I think the Double-Slit experiment suggests that - just as there are many possible futures that something can have - there are also many different versions of the past. Things in the quantum world can have any history that you want them to have; or all such histories at once. We are looking at alternate timelines here. Whether they also represent alternate universes - as some believe - or simply vanish into the realms of zero possibility after being observed - is not something that has so far been demonstrated through experimental observation.
What the Double-Slit experiment proves - is that the past can be just as indeterminate as the future.
The "observer" is nothing mystical.
The way that I understand things, the observer can be anything at all that is capable of being affected by the quantum characteristics of an object. In that sense, an "observer" does not require any intelligence at all - and can even be a single molecule of air. Or it can be an electron. Or it can be a quark. It doesn't MATTER what the observer is, as long as it is something that can be affected by the quantum state of SOMETHING ELSE.
The Double-Slit experiment is an example of a MACRO "OBSERVER".
Most "observers" are microscopic, and are not witnessed by any human intelligence at all. That is why the macro world - of people and planets and stars, ad infinitum, does NOT appear to have quantum characteristics. Any indeterminate characteristics it might have had, has already been collapsed by the group behavior of trillions upon trillions upon trillions of atoms and molecules.
Once again, we note that the "observer" can be anything which is affected by a quantum object.
A single molecule of air would certainly be affected by the quantum characteristics of a free electron. The wave function of the electron would then be seen to collapse; at which point, it might be described as a particle - as opposed to a wave.
That same molecule of air might not be affected by a photon, however, since it might be virtually transparent to it. NOR would fiber optic cable be affected by the quantum state of a photon, since this is ALSO transparent. So the photon in either case, could penetrate quite a few molecules without disturbing anything - and losing it's quantum coherency.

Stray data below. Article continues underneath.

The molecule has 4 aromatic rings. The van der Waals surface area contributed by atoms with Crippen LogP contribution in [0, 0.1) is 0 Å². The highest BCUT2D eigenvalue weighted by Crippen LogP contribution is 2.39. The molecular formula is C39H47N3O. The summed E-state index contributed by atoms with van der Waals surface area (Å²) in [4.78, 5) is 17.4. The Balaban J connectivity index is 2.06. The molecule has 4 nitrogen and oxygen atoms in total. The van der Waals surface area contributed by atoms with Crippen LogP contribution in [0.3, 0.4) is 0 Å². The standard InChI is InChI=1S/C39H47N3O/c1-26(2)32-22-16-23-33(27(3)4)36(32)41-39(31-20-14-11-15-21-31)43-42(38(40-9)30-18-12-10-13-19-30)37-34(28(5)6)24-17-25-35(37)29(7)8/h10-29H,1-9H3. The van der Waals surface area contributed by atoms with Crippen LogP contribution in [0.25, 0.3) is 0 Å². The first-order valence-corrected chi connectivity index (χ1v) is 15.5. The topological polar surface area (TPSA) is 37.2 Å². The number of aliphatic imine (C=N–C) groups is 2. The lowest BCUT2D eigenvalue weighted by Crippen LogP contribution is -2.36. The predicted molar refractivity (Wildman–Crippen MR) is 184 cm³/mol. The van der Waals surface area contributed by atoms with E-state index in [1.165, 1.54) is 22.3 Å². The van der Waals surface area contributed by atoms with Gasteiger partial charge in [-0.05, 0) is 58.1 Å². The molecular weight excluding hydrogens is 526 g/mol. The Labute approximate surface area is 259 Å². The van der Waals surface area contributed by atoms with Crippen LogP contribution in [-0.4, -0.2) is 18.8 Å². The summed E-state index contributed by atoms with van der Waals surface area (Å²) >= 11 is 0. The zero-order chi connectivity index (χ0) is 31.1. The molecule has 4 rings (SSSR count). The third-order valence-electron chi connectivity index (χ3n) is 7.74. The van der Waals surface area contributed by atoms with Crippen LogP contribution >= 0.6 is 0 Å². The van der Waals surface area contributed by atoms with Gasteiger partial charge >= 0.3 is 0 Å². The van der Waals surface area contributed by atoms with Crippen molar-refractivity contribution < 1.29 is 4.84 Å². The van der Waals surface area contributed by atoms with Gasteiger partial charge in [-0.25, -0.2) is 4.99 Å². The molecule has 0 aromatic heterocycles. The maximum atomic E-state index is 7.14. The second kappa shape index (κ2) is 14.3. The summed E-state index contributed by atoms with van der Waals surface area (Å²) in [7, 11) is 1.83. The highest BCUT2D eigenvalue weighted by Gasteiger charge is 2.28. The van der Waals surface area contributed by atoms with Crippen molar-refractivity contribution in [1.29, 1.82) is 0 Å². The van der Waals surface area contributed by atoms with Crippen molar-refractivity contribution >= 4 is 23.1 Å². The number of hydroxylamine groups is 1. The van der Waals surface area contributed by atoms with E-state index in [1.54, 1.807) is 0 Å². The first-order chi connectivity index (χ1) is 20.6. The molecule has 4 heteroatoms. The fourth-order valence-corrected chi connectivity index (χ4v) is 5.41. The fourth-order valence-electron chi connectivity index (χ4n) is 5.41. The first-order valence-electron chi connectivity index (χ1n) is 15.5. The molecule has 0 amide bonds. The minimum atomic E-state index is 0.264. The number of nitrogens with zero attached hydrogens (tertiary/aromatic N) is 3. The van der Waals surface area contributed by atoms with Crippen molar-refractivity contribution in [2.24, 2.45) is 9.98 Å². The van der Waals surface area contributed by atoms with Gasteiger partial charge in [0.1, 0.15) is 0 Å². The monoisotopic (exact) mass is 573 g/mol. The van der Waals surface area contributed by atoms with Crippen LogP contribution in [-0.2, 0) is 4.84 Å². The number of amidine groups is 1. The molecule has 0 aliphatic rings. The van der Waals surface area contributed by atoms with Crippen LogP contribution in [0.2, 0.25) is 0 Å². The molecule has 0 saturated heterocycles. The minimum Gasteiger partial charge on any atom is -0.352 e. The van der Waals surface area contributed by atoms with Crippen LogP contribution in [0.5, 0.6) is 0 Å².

The idea of alternate timelines, in my opinion, ALSO explains quantum entanglement.
Two or more quantum entangled objects can be separated by any distance; they can be half-way across the room, half-way across town, or half-way across the galaxy. Distance is irrelevant. As soon as the quantum state of ONE is collapsed, the quantum state of the OTHER is collapsed. There are some people who view this as a faster than light transmission. Others, see the quantum objects as having communicated information into the past. In my opinion, NEITHER of these things are taking place.
In my view, both quantum entangled objects had indeterminate histories. Or to put it another way, they had indeterminate timelines. BOTH histories - or timelines - were equally valid; until an "observer" of some kind collapsed the quantum wave function of at least ONE of these objects. When the history of ONE object was determined, the history of the OTHER object was determined as well - even though they might have been separated by many light years of space.
No faster than light transmission occurred.
Both histories were EQUALLY REAL - and ALWAYS EXISTED - until ONE HISTORY was made determinate.
Of course, even though no faster than light transmission of quantum characteristics occurs, this does not rule out the faster than light transmission of INFORMATION - since selecting the history of an object in one part of the universe - will instantly determine the history of it's quantum entangled partner in another part of the universe. So if you like - you can have faster than light communication - without anything actually moving faster than the speed of light.
And that is quantum physics - mysticism removed.